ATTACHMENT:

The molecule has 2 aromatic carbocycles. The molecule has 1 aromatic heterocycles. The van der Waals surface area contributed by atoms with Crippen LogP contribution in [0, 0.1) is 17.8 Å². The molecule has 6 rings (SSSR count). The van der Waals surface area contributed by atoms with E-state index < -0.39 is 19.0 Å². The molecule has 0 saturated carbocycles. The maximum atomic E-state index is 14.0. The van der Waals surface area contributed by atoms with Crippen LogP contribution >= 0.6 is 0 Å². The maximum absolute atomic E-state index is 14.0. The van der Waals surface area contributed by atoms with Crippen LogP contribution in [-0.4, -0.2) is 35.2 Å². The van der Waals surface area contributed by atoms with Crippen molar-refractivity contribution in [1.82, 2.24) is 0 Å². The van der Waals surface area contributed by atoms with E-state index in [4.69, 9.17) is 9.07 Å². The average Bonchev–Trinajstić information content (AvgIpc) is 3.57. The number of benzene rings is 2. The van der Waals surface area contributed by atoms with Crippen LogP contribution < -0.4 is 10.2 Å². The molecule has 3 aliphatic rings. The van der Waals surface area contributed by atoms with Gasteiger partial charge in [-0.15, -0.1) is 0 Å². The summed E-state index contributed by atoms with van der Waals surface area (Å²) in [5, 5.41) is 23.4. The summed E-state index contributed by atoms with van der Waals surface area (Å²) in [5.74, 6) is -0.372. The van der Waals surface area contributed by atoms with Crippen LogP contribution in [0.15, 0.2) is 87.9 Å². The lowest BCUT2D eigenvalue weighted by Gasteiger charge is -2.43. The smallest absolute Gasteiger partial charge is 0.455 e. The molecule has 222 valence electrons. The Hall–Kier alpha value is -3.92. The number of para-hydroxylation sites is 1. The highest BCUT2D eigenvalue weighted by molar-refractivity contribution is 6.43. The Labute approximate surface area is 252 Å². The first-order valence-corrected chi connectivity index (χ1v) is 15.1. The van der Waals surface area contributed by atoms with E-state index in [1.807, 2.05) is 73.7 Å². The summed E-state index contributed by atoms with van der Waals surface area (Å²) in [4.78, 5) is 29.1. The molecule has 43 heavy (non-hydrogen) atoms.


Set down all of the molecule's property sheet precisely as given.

The molecule has 2 aromatic carbocycles. The molecule has 1 aromatic heterocycles. The van der Waals surface area contributed by atoms with Crippen LogP contribution in [0, 0.1) is 17.8 Å². The molecule has 6 rings (SSSR count). The van der Waals surface area contributed by atoms with E-state index < -0.39 is 19.0 Å². The molecule has 0 saturated carbocycles. The maximum atomic E-state index is 14.0. The van der Waals surface area contributed by atoms with Crippen LogP contribution >= 0.6 is 0 Å². The maximum absolute atomic E-state index is 14.0. The van der Waals surface area contributed by atoms with Crippen LogP contribution in [-0.4, -0.2) is 35.2 Å². The van der Waals surface area contributed by atoms with Crippen molar-refractivity contribution in [1.82, 2.24) is 0 Å². The van der Waals surface area contributed by atoms with E-state index in [4.69, 9.17) is 9.07 Å². The average Bonchev–Trinajstić information content (AvgIpc) is 3.57. The number of benzene rings is 2. The van der Waals surface area contributed by atoms with Crippen LogP contribution < -0.4 is 10.2 Å². The molecule has 3 aliphatic rings. The van der Waals surface area contributed by atoms with Gasteiger partial charge in [-0.15, -0.1) is 0 Å². The summed E-state index contributed by atoms with van der Waals surface area (Å²) in [5, 5.41) is 23.4. The summed E-state index contributed by atoms with van der Waals surface area (Å²) in [5.74, 6) is -0.372. The van der Waals surface area contributed by atoms with Crippen LogP contribution in [0.15, 0.2) is 87.9 Å². The lowest BCUT2D eigenvalue weighted by Gasteiger charge is -2.43. The smallest absolute Gasteiger partial charge is 0.455 e. The molecule has 222 valence electrons. The Hall–Kier alpha value is -3.92. The number of para-hydroxylation sites is 1. The highest BCUT2D eigenvalue weighted by molar-refractivity contribution is 6.43. The Labute approximate surface area is 252 Å². The first-order valence-corrected chi connectivity index (χ1v) is 15.1. The van der Waals surface area contributed by atoms with E-state index in [1.807, 2.05) is 73.7 Å². The summed E-state index contributed by atoms with van der Waals surface area (Å²) in [4.78, 5) is 29.1. The molecule has 43 heavy (non-hydrogen) atoms.